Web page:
Tesla's market capitalisation is higher than GM's, even though the electric carmaker has never posted a full-year profit.
GM is relying on profit from sales of large pickup trucks and sport utility vehicles in North America to fund its electrification push. The battle in that lucrative market is intensifying among the Detroit Three automakers as sales of small cars in the United States shrivel. Both GM and Fiat Chrysler Automobiles have launched revamped pickup trucks in a bid to take more share in the U.S. auto industry's most profitable segment.
Still, GM Chief Financial Officer Dhivya Suryadevara emphasized to investors on Friday that the large pickup market is a three-company oligopoly protected by "competitive moats." Those include a 25 percent U.S. tariff on imported trucks that predates the Trump administration's trade actions.
GM's biggest market by vehicle sales volume is China, and the economic slowdown in the world's largest auto market has rattled investors across industries. Apple Inc, for instance, last week took the rare step of cutting its quarterly sales forecast, blaming slowing iPhone sales in China.
GM's China president, Matt Tsien, told investors on Friday that industry-wide auto sales in that country should stay roughly flat in 2019 after the 2018 decline. GM is taking actions to cut costs, including increasing automation in its Chinese plants and pushing down purchasing costs, he said. Cost-cutting coupled with 20 new or redesigned vehicles that will launch in China this year will sustain the company's profit, he said.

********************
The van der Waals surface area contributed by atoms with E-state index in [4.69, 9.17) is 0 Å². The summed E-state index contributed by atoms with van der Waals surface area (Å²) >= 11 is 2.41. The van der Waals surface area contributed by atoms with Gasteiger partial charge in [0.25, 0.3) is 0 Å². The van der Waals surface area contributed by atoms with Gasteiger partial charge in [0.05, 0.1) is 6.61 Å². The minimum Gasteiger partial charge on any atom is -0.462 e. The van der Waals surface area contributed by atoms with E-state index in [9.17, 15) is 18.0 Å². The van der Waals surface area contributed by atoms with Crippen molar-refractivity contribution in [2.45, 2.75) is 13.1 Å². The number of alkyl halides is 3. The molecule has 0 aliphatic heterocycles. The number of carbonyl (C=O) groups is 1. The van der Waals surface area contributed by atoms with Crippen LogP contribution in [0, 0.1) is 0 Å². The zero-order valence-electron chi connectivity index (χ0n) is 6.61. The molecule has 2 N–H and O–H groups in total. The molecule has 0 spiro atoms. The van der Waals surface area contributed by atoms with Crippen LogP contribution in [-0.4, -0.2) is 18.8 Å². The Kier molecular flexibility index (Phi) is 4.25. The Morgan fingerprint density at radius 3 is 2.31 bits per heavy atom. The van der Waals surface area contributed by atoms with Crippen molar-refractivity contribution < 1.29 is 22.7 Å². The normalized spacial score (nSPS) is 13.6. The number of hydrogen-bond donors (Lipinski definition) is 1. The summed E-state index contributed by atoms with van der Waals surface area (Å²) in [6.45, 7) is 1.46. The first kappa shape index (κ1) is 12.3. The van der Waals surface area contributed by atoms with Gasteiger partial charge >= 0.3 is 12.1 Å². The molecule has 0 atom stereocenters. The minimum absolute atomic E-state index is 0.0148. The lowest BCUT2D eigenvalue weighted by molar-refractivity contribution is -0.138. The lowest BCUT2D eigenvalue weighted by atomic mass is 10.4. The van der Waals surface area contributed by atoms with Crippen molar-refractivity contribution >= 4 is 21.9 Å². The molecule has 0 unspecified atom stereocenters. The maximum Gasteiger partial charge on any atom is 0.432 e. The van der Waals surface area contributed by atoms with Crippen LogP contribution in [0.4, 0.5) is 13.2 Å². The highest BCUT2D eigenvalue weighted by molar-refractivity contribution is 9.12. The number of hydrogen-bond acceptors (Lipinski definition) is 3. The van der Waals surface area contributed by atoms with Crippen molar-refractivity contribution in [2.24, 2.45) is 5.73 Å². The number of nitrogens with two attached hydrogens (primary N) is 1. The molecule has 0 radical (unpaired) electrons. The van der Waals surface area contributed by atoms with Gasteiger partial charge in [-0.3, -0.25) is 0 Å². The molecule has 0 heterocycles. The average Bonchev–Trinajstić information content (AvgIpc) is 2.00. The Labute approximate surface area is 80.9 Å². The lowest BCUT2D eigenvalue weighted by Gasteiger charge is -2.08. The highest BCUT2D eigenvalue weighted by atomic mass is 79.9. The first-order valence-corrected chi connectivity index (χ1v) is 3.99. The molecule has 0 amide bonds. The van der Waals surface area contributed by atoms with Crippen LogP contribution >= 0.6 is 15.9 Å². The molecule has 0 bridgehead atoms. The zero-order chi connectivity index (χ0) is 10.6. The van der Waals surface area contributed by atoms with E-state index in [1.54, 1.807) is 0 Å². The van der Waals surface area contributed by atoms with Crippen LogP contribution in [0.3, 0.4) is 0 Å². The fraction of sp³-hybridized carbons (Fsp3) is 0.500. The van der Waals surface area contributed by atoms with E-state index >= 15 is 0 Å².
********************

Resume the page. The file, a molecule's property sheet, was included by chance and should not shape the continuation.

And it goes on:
"Overall, GM is in a good position to mitigate the headwinds" in China, Tsien said.
Kyle Martin, research analyst with Westwood management in Dallas, Texas, which owns GM shares, said GM's macroeconomic assumptions are "not conservative, for sure. For China to be flat, you're going to need some stimulus."
GM, with its Chinese partners, sells more vehicles in China than in the United States. The automaker builds locally most of the vehicles it sells in China.
BULLISH EARNINGS OUTLOOK
GM said it expects 2019 adjusted earnings per share in the range of $6.50 to $7.00, above the $5.86 expected by analysts according to IBES data from Refinitiv.
"Bottom line, we believe management just reset the bar higher for earnings and cash flow despite increased macro concerns among investors," Buckingham Research Group analyst Joseph Amaturo wrote in a client note.
The company said it expects adjusted automotive free cash flow in 2019 to come in between $4.5 billion (3.5 billion pounds) and $6 billion.
Still, CEO Barra faces pressure to lift GM's share price, which has lagged broader market performance. The company has confronted challenges from activist shareholders twice during the past four years.
GM shares rose as much as 9.3 percent on Friday and were still up 7.8 percent at $37.45 in afternoon trading.
(Reporting by Nick Carey and Joe White in Detroit and Ankit Ajmera in Bengaluru; Editing by Susan Thomas and Matthew Lewis)
By Nick Carey and Ankit Ajmera